Business: residents reap from guavas

WESTERN PROVINCE KiBUYE--"Thank God for this guava season for my kids have gone back to school with all the scholastic materials they needed," says Simon Nkurunziza. Sitting at the gates of Kibuye market, Nkurunziza keeps inviting people to buy the few remaining fruits that he had so that he could walk home with his cash as he has usually done for the past one month. Being disabled, he feels so blessed to at least have such a business going on in his life.

WESTERN PROVINCE

KiBUYE--"Thank God for this guava season for my kids have gone back to school with all the scholastic materials they needed," says Simon Nkurunziza. Sitting at the gates of Kibuye market, Nkurunziza keeps inviting people to buy the few remaining fruits that he had so that he could walk home with his cash as he has usually done for the past one month. Being disabled, he feels so blessed to at least have such a business going on in his life.

Though its seasonal business, he can’t hide his joy. "Iki Kiraka kinkemuriye ibibazo byinshyi [this temporary job has helped me sort out many of my problems]" he says.

Nkurunziza is one of the many people who have benefited from the mapera business as they commonly call it. Indeed determined residents wake up early in the morning to go to Nyabidahe, Mariri and other places with many guava trees so that they can pick the fruits. "I will only be stopped by the end of the guava season," said Nkurunziza.

"What’s good with this business is the fact that you don’t pay to get the guavas although we sell them for cash," says 9-year old girl nicknamed Petit. She is a pupil but dashes to Nyabidahe even during the lunch break.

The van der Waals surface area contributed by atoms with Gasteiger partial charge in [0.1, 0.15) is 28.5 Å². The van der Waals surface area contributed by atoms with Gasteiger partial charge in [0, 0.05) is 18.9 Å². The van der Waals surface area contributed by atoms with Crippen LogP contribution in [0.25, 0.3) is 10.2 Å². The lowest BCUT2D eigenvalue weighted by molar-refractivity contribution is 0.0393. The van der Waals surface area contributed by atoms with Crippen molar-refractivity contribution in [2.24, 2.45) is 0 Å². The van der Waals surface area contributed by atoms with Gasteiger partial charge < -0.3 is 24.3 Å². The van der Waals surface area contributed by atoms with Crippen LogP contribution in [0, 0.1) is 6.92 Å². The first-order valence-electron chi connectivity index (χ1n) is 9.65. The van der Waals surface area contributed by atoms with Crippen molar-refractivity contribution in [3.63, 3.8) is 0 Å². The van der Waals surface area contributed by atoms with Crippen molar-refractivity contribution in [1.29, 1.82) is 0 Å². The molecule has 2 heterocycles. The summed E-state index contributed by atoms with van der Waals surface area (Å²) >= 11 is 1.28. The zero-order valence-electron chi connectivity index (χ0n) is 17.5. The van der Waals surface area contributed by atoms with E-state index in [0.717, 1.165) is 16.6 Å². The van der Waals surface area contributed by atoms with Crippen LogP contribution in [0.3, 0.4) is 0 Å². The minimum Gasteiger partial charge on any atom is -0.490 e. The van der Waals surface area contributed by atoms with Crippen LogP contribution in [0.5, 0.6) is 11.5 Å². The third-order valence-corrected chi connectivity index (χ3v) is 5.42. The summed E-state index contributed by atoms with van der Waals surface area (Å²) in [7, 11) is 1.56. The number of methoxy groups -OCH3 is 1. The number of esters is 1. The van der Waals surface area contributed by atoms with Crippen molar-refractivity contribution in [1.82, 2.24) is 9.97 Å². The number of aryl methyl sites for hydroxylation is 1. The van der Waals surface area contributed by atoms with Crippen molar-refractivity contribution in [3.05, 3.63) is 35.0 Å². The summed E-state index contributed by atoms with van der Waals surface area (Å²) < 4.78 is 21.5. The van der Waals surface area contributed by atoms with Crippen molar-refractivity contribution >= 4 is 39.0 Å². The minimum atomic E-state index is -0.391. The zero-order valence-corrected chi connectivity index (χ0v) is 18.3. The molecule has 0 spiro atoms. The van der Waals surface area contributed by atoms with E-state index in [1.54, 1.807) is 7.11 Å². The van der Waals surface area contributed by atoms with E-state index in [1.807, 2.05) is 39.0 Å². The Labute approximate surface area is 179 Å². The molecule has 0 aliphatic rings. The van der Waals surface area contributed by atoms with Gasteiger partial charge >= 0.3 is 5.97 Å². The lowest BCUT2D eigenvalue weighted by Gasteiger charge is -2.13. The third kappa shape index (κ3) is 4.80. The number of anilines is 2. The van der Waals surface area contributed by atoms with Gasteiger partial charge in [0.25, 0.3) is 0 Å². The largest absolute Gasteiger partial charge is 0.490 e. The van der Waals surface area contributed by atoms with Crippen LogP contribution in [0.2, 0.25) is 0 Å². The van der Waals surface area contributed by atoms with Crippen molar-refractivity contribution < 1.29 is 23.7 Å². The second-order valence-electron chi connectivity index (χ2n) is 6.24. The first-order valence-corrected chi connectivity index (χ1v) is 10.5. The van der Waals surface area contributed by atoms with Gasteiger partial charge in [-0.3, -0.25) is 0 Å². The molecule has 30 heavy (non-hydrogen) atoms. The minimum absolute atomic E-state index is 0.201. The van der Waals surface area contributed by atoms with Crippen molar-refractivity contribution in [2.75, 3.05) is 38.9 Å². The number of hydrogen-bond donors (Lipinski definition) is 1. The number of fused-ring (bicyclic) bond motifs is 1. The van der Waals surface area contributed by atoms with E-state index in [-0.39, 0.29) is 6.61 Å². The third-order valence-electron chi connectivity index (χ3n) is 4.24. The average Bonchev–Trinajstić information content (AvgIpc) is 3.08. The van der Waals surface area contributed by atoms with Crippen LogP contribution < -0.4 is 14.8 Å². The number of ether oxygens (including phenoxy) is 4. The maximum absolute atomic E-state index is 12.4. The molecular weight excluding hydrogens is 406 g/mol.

Being a brisk business residents storm any bush however thick it might be for the fresh fruits. Getting a pineapple is quite a hassle except on a Friday [a market day]. For mangos its worse, this leaves guavas on high demand.

A medium sized basket full of guavas goes for Frw3000 which is fair compared to other commodity prices sold in Kibuye market. For instance a kilogram of Irish potatoes costs Frw120. As people sing loudly to attract customers it turns out that guavas are the most heard commodity. They flood the market but by the end of the day every seller walks away with empty baskets.

Many school children have opted for afternoon classes in order not to miss out on this business during the morning hours. "I sell an average of two baskets before I go to school," says Erina, a primary two kid. She says she has been able to help her auntie with buying food. But most of the time the auntie tells her to keep the money for buying clothes, Erina says.

The mapera business attracted people of all ages and gender; the old, medium aged and children. Even known business people with shops are getting involved. "Since I learnt that mapera brings profit, I send people to pick them for me after which I pay them," said one man who gave his name as Samson. Traders claim that a shop without guavas barely gets customers. ‘nta mapera nta bakiriya’ [no guavas no customers]," is the slogan they have adopted.

In the quest for the fruits, some have encountered some problems. Recently three people who reportedly went to an isolated island in search of guavas, after failing to get a boat back they spent the night there.

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